Review: Prosperity by Alexis Hall


Title: Prosperity (Prosperity #1)
Author: Alexis Hall
Date of publication: 27 Oct 2014
Genre: Steampunk, M/M

Author links:
Website / Facebook / Twitter / Goodreads

My rating: 5 Stars


A breathtaking tale of passion and adventure in the untamed skies!

Prosperity, 1863: a lawless skytown where varlets, chancers, and ne’er-do-wells risk everything to chase a fortune in the clouds, and where a Gaslight guttersnipe named Piccadilly is about to cheat the wrong man. This mistake will endanger his life . . . and his heart.

Thrill! As our hero battles dreadful kraken above Prosperity. Gasp! As the miracles of clockwork engineering allow a dead man to wreak his vengeance upon the living. Marvel! At the aerial escapades of the aethership, Shadowless.

Beware! The licentious and unchristian example set by the opium-addled navigatress, Miss Grey. Disapprove Strongly! Of the utter moral iniquity of the dastardly crime prince, Milord. Swoon! At the dashing skycaptain, Byron Kae. Swoon Again! At the tormented clergyman, Ruben Crowe.

This volume (available in print, and for the first time on mechanical book-reading devices) contains the complete original text of Piccadilly’s memoirs as first serialised in All the Year Round. Some passages may prove unsettling to unmarried gentlemen of a sensitive disposition.


It is a unique book, like nothing I have read before and I loved so much that it's really difficult for me to write a proper review. I'll start by trying to define its genre/style - for me it's a steampunk, adventure, m/m romance, coming of age, fantasy love story. Mr Hall spins a complex, whimsical, profound and most of all beautiful tale of the life and sorrows and loves of one Piccadilly.

This is my first book by this author and I was drawn to it by the steampunk in the blurb and the krakens (I recently read Meljean Brooks’ The Kraken King and I absolutely loved it).  The storie don't have much in common, though. Even the krakens are different, yet in the end I loved Prosperity very much as well.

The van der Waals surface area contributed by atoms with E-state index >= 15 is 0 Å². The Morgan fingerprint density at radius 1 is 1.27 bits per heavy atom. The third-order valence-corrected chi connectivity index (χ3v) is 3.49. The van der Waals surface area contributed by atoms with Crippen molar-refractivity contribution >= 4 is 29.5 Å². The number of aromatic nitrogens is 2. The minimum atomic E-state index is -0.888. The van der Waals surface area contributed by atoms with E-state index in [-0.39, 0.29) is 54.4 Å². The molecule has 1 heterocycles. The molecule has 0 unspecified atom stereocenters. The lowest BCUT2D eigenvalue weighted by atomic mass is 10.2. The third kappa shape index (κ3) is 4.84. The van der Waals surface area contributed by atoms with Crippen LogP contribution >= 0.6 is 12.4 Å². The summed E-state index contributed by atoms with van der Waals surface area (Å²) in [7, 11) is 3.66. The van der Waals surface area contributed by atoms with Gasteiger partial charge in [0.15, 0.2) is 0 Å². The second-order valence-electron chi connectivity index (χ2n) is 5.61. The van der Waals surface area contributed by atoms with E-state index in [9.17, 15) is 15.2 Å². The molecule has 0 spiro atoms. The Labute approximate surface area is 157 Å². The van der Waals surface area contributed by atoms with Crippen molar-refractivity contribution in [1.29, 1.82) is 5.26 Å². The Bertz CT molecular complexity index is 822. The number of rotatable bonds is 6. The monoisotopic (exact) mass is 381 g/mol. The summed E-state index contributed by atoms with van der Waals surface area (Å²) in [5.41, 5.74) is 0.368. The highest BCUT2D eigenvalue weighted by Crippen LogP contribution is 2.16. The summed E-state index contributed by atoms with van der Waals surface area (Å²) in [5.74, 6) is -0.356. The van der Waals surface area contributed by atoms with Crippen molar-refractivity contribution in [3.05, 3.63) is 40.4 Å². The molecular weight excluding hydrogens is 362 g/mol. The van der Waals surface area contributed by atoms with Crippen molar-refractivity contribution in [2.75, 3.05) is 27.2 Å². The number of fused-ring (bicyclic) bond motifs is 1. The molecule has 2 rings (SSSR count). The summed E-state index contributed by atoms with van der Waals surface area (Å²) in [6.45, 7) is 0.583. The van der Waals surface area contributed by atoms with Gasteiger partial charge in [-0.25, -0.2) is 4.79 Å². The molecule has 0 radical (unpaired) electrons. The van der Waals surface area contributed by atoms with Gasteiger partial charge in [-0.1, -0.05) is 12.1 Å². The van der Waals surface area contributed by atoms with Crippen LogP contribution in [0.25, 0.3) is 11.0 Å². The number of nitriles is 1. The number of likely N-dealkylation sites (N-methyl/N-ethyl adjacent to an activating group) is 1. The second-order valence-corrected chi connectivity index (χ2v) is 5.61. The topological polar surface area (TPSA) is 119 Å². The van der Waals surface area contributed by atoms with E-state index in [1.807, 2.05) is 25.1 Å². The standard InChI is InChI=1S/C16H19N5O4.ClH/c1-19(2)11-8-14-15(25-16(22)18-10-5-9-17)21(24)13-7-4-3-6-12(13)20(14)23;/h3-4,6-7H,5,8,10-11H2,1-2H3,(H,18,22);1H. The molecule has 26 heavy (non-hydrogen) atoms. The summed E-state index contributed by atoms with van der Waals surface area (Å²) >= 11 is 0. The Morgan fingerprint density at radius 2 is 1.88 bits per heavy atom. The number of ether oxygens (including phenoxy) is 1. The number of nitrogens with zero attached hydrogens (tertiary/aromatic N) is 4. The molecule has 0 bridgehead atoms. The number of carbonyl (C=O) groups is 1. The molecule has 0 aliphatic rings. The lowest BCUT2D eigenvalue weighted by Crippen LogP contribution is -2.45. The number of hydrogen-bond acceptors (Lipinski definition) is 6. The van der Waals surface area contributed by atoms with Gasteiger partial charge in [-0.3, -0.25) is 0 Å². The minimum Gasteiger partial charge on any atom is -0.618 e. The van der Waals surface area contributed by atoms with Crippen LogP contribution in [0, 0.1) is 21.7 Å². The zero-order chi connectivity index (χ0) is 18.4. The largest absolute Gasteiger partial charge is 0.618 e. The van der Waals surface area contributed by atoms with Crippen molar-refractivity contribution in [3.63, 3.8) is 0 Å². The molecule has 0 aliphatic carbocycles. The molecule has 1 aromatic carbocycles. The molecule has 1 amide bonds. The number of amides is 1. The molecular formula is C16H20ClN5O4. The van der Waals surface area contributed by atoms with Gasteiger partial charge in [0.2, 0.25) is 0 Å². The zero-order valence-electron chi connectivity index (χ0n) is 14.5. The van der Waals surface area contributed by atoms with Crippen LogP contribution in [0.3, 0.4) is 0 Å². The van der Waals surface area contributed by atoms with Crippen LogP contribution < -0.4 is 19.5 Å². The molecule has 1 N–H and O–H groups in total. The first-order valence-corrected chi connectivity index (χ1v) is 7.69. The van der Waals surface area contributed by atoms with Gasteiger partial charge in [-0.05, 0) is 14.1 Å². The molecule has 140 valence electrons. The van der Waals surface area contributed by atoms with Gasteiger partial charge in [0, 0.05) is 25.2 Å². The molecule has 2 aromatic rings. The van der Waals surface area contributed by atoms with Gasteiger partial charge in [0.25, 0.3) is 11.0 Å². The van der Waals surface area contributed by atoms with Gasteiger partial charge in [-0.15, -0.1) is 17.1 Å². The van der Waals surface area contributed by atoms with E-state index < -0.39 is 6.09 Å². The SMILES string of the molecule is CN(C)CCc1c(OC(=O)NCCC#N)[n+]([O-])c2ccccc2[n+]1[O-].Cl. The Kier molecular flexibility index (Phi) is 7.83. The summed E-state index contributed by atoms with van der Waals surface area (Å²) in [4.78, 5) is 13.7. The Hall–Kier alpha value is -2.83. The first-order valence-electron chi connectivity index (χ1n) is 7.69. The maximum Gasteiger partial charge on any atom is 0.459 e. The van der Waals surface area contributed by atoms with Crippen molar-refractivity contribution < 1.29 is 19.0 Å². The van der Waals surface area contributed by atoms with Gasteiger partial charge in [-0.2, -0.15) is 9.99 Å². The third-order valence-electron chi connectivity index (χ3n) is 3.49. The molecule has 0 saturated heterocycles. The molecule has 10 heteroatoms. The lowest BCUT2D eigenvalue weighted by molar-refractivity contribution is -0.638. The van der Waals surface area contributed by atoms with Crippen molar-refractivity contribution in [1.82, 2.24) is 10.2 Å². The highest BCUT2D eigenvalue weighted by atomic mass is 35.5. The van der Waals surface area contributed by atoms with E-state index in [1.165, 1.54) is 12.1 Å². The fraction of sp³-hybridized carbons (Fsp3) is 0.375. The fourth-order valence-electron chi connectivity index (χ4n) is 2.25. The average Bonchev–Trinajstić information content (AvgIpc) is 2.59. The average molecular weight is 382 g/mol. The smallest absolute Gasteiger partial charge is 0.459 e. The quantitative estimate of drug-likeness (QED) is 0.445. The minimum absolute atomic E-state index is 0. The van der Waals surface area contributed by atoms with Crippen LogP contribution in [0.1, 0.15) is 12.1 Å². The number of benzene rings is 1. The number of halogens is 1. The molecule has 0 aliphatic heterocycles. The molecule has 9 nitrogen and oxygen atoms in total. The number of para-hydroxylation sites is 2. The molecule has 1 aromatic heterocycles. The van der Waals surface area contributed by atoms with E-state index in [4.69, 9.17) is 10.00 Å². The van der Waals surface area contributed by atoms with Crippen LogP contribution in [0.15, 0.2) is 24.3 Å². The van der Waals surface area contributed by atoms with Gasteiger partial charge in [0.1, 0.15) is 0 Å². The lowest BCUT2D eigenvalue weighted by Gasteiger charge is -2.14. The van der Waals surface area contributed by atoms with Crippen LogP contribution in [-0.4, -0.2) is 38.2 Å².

I wasn’t sure what to expect initially and at the beginning it took me some time to get used to the writing style and language used. I was drawn into the story right from the start, a sort of memoirs of the hero, told by him in a curious mixture of street slang, made-up words and high-brow literary style.

The message of the strength of love coming in all shapes and forms was a strong one throughout all the misfortunes and the rare happy times for Piccadilly. There is a lot of humour along with the philosophical messages. The characters are all unique and you get invested in them despite or rather, because of their flaws and failings. They all seem the have hidden inside them hearts of gold, even the ruthless Milord.

It was fantastical, beautifully written journey that I couldn't put down till the very end. I'm more than happy that there will be more stories about this characters in a series of novellas set in  this semi-mythical, semi-realistic universe of rainbows, aethermancy and sky cities.

It's a recommended read for anyone who is looking for something different than traditional romance. Now, I'm going back to read Mr. Hall contemporary M/M romance, Glitterland, which my GR friends have rated very highly.

There a campaign going on this October - QueerRomanceMonth - where authors and fans share their thoughts on the queer romance. I strongly recommend checking it out if you are a fan or just curious about this topic.

Purchase links: Amazon US / Amazon UK / B&N / Kobo

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